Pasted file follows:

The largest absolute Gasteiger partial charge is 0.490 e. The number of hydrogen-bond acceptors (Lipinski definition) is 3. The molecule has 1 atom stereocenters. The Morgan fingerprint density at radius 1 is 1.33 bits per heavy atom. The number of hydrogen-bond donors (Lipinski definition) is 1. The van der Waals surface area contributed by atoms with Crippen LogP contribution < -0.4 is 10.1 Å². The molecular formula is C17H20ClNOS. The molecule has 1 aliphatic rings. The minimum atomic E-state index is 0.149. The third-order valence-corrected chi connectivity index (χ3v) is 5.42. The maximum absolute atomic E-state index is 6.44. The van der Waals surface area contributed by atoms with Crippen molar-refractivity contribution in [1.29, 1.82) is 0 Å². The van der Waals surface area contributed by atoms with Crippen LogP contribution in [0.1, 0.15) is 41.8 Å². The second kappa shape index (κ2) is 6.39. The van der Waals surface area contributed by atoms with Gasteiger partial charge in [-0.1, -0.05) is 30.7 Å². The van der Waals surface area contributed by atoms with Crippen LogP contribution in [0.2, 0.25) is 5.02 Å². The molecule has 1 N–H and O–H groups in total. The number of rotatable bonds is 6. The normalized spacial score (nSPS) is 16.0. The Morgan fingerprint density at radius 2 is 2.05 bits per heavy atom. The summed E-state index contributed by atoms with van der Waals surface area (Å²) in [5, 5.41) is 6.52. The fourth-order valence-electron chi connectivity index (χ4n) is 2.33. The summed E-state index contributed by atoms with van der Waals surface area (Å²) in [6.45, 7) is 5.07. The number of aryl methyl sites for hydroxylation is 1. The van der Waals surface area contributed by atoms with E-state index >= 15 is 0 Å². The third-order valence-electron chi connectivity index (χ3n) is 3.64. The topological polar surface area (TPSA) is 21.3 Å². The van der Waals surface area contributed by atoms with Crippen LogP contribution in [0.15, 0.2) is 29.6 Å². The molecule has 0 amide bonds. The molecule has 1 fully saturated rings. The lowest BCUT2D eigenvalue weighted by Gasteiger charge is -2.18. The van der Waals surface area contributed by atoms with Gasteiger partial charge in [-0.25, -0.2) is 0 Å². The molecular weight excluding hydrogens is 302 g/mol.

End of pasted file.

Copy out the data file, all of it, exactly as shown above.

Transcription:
The largest absolute Gasteiger partial charge is 0.490 e. The number of hydrogen-bond acceptors (Lipinski definition) is 3. The molecule has 1 atom stereocenters. The Morgan fingerprint density at radius 1 is 1.33 bits per heavy atom. The number of hydrogen-bond donors (Lipinski definition) is 1. The van der Waals surface area contributed by atoms with Crippen LogP contribution < -0.4 is 10.1 Å². The molecular formula is C17H20ClNOS. The molecule has 1 aliphatic rings. The minimum atomic E-state index is 0.149. The third-order valence-corrected chi connectivity index (χ3v) is 5.42. The maximum absolute atomic E-state index is 6.44. The van der Waals surface area contributed by atoms with Crippen molar-refractivity contribution in [1.29, 1.82) is 0 Å². The van der Waals surface area contributed by atoms with Crippen LogP contribution in [0.1, 0.15) is 41.8 Å². The second kappa shape index (κ2) is 6.39. The van der Waals surface area contributed by atoms with Gasteiger partial charge in [-0.1, -0.05) is 30.7 Å². The van der Waals surface area contributed by atoms with Crippen LogP contribution in [0.2, 0.25) is 5.02 Å². The molecule has 1 N–H and O–H groups in total. The number of rotatable bonds is 6. The normalized spacial score (nSPS) is 16.0. The Morgan fingerprint density at radius 2 is 2.05 bits per heavy atom. The summed E-state index contributed by atoms with van der Waals surface area (Å²) in [5, 5.41) is 6.52. The fourth-order valence-electron chi connectivity index (χ4n) is 2.33. The summed E-state index contributed by atoms with van der Waals surface area (Å²) in [6.45, 7) is 5.07. The number of aryl methyl sites for hydroxylation is 1. The van der Waals surface area contributed by atoms with E-state index >= 15 is 0 Å². The third-order valence-electron chi connectivity index (χ3n) is 3.64. The topological polar surface area (TPSA) is 21.3 Å². The van der Waals surface area contributed by atoms with Crippen LogP contribution in [0.15, 0.2) is 29.6 Å². The molecule has 0 amide bonds. The molecule has 1 fully saturated rings. The lowest BCUT2D eigenvalue weighted by Gasteiger charge is -2.18. The van der Waals surface area contributed by atoms with Gasteiger partial charge in [-0.25, -0.2) is 0 Å². The molecular weight excluding hydrogens is 302 g/mol.